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"Confetti Skin, Beauty Within" is our blog about ichthyosis and its effect on our lives. Rachel and our three boys are affected with the form of ichthyosis called "icthyosis en confetti, type 2".

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Here's our summary of our best and most important posts of 2012.

Ichthyosis and a typical day for me (Rachel)

Hi, I’m Rachel, and I have ichthyosis.

I’m lucky in that many of the people I meet on a daily basis don’t know it. There are other forms of ichthyosis which are a lot more severe than the type I have, and some of those symptoms make it very obvious to passers-by that there is something different going on. On the other hand, “my” form of ichthyosis is much more severe than the most common type, ichthyosis vulgaris.

I’ve had 37 years of experience figuring out how to take care of my skin, and if I stopped doing some of that maintenance, it would be pretty obvious pretty quickly that my skin is different.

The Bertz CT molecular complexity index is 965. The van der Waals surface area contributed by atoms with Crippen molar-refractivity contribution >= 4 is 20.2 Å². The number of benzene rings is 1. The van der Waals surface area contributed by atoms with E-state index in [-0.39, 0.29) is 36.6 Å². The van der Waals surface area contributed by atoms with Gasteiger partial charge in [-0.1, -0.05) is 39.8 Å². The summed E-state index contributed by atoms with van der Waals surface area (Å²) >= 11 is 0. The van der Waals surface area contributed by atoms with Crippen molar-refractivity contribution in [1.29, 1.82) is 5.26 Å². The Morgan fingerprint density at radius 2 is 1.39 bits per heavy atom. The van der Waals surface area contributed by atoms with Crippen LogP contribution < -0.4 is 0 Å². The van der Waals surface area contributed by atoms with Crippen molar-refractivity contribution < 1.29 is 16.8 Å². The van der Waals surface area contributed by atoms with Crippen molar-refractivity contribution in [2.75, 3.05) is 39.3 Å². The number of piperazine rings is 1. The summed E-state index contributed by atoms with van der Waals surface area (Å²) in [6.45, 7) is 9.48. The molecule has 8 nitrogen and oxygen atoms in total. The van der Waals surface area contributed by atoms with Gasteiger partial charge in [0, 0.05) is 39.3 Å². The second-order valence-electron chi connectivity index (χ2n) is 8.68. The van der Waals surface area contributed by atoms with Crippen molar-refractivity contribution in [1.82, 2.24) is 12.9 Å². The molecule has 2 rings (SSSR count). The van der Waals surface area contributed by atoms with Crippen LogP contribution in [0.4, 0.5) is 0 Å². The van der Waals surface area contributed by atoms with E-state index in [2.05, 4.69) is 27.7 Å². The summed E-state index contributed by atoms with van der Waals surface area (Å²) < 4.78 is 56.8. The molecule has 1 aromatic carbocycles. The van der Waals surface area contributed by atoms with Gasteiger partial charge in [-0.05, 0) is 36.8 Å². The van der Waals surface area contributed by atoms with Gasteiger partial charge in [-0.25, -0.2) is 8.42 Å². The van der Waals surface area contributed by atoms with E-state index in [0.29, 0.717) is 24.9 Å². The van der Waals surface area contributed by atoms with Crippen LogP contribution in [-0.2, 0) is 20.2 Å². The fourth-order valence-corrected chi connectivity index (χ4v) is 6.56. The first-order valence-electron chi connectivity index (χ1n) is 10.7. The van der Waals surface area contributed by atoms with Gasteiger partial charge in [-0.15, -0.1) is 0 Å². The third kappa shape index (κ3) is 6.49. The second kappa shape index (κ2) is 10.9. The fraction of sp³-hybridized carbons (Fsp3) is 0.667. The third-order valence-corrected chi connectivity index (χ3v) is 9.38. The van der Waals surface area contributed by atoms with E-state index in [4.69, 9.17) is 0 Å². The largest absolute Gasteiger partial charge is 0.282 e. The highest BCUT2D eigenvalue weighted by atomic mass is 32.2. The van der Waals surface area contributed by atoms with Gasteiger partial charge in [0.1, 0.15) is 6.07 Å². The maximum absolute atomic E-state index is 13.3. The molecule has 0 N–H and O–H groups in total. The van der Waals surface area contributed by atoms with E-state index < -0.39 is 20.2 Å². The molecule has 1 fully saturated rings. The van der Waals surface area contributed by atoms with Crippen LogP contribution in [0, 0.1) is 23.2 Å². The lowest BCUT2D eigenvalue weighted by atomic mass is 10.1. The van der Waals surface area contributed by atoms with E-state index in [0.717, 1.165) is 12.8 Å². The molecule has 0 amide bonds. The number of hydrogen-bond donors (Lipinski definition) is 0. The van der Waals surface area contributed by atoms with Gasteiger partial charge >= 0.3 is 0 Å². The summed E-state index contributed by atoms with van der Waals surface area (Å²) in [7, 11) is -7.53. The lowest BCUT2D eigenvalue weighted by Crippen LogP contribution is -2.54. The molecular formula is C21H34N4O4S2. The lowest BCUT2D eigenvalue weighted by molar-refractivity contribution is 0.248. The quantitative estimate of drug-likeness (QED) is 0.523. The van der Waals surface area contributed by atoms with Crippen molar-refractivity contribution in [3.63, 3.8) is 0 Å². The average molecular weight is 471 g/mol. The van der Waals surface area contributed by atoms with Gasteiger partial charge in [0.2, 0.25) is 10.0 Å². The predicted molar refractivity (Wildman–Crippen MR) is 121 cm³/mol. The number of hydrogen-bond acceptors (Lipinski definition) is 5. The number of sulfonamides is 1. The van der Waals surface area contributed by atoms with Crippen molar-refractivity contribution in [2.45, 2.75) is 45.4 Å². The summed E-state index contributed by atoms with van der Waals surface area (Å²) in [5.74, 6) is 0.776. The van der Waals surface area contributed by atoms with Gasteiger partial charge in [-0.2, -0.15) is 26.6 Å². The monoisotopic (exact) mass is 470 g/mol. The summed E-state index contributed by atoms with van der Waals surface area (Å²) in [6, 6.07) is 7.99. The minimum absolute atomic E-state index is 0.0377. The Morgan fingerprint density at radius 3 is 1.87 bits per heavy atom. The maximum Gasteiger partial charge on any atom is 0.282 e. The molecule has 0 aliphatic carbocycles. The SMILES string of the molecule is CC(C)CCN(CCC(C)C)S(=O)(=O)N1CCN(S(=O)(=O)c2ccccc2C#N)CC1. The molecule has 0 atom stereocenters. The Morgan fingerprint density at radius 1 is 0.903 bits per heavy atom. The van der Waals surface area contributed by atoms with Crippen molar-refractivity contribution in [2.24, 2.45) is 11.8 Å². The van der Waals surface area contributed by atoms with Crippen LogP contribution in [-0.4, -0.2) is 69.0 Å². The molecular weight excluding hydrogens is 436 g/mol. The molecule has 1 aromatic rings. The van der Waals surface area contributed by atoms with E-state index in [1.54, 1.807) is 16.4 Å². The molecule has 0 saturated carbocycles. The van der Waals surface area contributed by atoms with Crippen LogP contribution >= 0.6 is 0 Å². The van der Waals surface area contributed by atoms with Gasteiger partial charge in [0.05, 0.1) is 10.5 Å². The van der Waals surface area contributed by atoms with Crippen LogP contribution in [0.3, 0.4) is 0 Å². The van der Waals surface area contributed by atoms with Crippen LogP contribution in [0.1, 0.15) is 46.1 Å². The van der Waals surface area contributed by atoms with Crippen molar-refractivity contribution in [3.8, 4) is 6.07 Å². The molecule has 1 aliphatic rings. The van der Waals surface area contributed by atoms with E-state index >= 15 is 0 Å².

Most people notice that my skin is different when they shake my hand. Handshaking is a bit uncomfortable for me because not only does it “out” me as having something different, in can also be really uncomfortable if someone has a boneshaking grip. My hands and feet are the most affected — most days you’d be able to notice that the palms of my hands are thick and rough, and, if I haven’t soaked or creamed them well enough (like at the end of the day), you’d probably notice a few fissures or cracks in my fingers. (And yeah, those hurt a bit, too.)

Besides that, if you look closely at my skin, you’d notice that it’s dry — very dry. In fact, some areas like my neck and ankles and the back of my knees look a bit scaly. Some people might notice a few white spots on my arms or legs — and those spots are VERY interesting to some researchers. Others might just notice that I’m a bit on the reddish side, even though I haven’t really been out in the sun recently. Others might notice me having trouble walking or opening things — or, more likely, using some adaptive equipment like jar openers. (We’ll write more about that later.) But really, I think all of those things are pretty subtle.

Here’s how my ichthyosis dictates a typical day for me.

Morning. I crawl out of bed after hitting the snooze button a couple of times and drag myself into the shower. I’ll spend the next 30-40 minutes in the shower, soaking up, exfoliating (scrubbing) and otherwise getting clean. Skipping a shower or even taking a short shower is simply not an option if I want to be presentable.  I get out and I slather on lotion. (More about that later, too.) I clean out my ears with a long plastic thingamabob (scaly skin + earwax buildup = yuck). (And my doing so is going against pretty much all official medical advice from ENT specialists.)